Do I have to pay Exempt Employees Overtime?

Per the DOL, here are the typical circumstances for overtime pay for exempt employees.


Some employees are exempt from the overtime pay provisions or both the minimum wage and overtime pay provisions. Because exemptions are generally narrowly defined under the FLSA, an employer should carefully check the exact terms and conditions for each. Exemptions from Both Minimum Wage and Overtime Pay
  1. Executive, administrative, and professional employees (including teachers and academic administrative personnel in elementary and secondary schools), outside sales employees, and employees in certain computer-related occupations (as defined in DOL regulations);
  2. Employees of certain seasonal amusement or recreational establishments, employees of certain small newspapers, seamen employed on foreign vessels, employees engaged in fishing operations, and employees engaged in newspaper delivery;
  3. Farmworkers employed by anyone who used no more than 500 “man-days” of farm labor in any calendar quarter of the preceding calendar year;
  4. Casual babysitters and persons employed as companions to the elderly or infirm.
Exemptions from Overtime Pay Only
  1. Certain commissioned employees of retail or service establishments; auto, truck, trailer, farm implement, boat, or aircraft sales-workers; or parts-clerks and mechanics servicing autos, trucks, or farm implements, who are employed by non-manufacturing establishments primarily engaged in selling these items to ultimate purchasers;
  2. Employees of railroads and air carriers, taxi drivers, certain employees of motor carriers, seamen on American vessels, and local delivery employees paid on approved trip rate plans;
  3. Announcers, news editors, and chief engineers of certain non-metropolitan broadcasting stations;
  4. Domestic service workers living in the employer’s residence;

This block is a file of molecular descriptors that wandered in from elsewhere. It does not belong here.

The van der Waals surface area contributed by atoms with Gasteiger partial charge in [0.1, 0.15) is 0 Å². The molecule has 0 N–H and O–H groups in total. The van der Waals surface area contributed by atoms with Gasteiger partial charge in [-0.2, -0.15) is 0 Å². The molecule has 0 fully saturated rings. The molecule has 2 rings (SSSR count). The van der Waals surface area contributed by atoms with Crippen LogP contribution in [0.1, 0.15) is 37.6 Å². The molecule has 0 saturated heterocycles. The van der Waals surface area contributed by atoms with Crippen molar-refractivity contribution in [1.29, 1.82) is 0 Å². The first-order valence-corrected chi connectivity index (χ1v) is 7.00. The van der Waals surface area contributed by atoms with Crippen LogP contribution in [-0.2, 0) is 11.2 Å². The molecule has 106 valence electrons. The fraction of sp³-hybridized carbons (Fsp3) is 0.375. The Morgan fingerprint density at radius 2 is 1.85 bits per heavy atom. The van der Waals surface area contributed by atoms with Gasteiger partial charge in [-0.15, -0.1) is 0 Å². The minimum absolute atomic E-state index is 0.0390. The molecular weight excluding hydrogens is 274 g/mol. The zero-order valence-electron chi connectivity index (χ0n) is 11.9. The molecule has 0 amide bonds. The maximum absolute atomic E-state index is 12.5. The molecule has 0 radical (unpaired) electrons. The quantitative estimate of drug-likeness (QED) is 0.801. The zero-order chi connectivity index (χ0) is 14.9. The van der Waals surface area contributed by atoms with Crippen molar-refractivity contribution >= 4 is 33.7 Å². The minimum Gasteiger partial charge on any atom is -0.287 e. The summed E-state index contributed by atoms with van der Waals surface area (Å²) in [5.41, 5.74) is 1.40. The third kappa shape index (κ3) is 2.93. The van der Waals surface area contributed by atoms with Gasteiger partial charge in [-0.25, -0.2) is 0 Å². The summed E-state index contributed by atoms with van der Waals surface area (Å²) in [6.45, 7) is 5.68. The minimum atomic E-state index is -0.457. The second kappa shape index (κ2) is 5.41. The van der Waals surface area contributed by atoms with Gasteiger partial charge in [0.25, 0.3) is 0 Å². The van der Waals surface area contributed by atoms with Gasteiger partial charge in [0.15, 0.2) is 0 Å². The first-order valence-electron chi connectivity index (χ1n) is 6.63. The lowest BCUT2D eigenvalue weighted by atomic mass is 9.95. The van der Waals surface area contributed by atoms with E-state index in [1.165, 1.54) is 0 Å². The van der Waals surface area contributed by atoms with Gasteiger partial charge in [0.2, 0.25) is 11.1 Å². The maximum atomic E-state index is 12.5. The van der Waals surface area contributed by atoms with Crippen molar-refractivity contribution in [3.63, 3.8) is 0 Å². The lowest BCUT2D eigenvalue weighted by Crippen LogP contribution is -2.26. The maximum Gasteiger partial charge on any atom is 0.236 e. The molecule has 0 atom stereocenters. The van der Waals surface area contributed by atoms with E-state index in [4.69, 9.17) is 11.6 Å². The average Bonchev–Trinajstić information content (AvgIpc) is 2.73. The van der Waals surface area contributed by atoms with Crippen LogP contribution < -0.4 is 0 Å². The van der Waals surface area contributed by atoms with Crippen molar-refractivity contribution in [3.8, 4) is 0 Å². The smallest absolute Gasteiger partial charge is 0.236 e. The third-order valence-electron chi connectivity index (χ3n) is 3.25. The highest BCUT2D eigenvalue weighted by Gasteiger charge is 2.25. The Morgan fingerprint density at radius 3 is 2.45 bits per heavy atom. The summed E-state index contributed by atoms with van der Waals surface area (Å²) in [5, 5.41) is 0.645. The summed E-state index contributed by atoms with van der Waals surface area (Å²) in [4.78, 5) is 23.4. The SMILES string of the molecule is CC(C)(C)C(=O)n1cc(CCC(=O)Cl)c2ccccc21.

5. Employees of motion picture theaters; and
  6. Farmworkers.
Partial Exemptions from Overtime Pay
  1. Partial overtime pay exemptions apply to employees engaged in certain operations on agricultural commodities and to employees of certain bulk petroleum distributors.
  2. Hospitals and residential care establishments may adopt, by agreement with their employees, a 14-day work period instead of the usual 7-day workweek if the employees are paid at least time and one-half their regular rates for hours worked over 8 in a day or 80 in a 14-day work period, whichever is the greater number of overtime hours.
  3. Employees who lack a high school diploma, or who have not attained the educational level of the 8th grade, can be required to spend up to 10 hours in a workweek engaged in remedial reading or training in other basic skills without receiving time and one-half overtime pay for these hours. However, the employees must receive their normal wages for hours spent in such training and the training must not be job specific.
  4. Public agency fire departments and police departments may establish a work period ranging from 7 to 28 days in which overtime need only be paid after a specified number of hours in each work period.